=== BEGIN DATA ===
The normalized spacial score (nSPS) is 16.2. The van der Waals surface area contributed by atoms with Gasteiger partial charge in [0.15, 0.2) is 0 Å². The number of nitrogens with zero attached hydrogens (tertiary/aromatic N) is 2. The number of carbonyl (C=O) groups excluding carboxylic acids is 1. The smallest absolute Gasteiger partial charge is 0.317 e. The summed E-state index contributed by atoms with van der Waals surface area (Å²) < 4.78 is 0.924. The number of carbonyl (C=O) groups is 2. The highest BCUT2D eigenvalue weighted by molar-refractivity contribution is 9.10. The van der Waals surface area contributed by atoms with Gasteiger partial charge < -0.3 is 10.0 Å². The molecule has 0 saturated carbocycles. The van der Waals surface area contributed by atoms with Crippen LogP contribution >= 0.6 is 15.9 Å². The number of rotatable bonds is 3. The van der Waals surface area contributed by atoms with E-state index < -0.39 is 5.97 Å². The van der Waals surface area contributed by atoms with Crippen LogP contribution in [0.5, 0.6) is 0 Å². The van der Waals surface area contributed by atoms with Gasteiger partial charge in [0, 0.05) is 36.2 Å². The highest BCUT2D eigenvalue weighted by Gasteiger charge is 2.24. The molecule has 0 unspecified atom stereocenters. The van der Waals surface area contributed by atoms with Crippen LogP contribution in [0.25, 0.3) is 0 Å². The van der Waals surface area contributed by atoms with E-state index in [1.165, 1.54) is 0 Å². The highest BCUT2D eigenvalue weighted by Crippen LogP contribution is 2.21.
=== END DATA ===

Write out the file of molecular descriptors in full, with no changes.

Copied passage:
The normalized spacial score (nSPS) is 16.2. The van der Waals surface area contributed by atoms with Gasteiger partial charge in [0.15, 0.2) is 0 Å². The number of nitrogens with zero attached hydrogens (tertiary/aromatic N) is 2. The number of carbonyl (C=O) groups excluding carboxylic acids is 1. The smallest absolute Gasteiger partial charge is 0.317 e. The summed E-state index contributed by atoms with van der Waals surface area (Å²) < 4.78 is 0.924. The number of carbonyl (C=O) groups is 2. The highest BCUT2D eigenvalue weighted by molar-refractivity contribution is 9.10. The van der Waals surface area contributed by atoms with Gasteiger partial charge < -0.3 is 10.0 Å². The molecule has 0 saturated carbocycles. The van der Waals surface area contributed by atoms with Crippen LogP contribution >= 0.6 is 15.9 Å². The number of rotatable bonds is 3. The van der Waals surface area contributed by atoms with E-state index < -0.39 is 5.97 Å². The van der Waals surface area contributed by atoms with Crippen LogP contribution in [0.5, 0.6) is 0 Å². The van der Waals surface area contributed by atoms with Gasteiger partial charge in [0, 0.05) is 36.2 Å². The highest BCUT2D eigenvalue weighted by Gasteiger charge is 2.24. The molecule has 0 unspecified atom stereocenters. The van der Waals surface area contributed by atoms with Crippen LogP contribution in [0.25, 0.3) is 0 Å². The van der Waals surface area contributed by atoms with E-state index in [1.165, 1.54) is 0 Å². The highest BCUT2D eigenvalue weighted by Crippen LogP contribution is 2.21.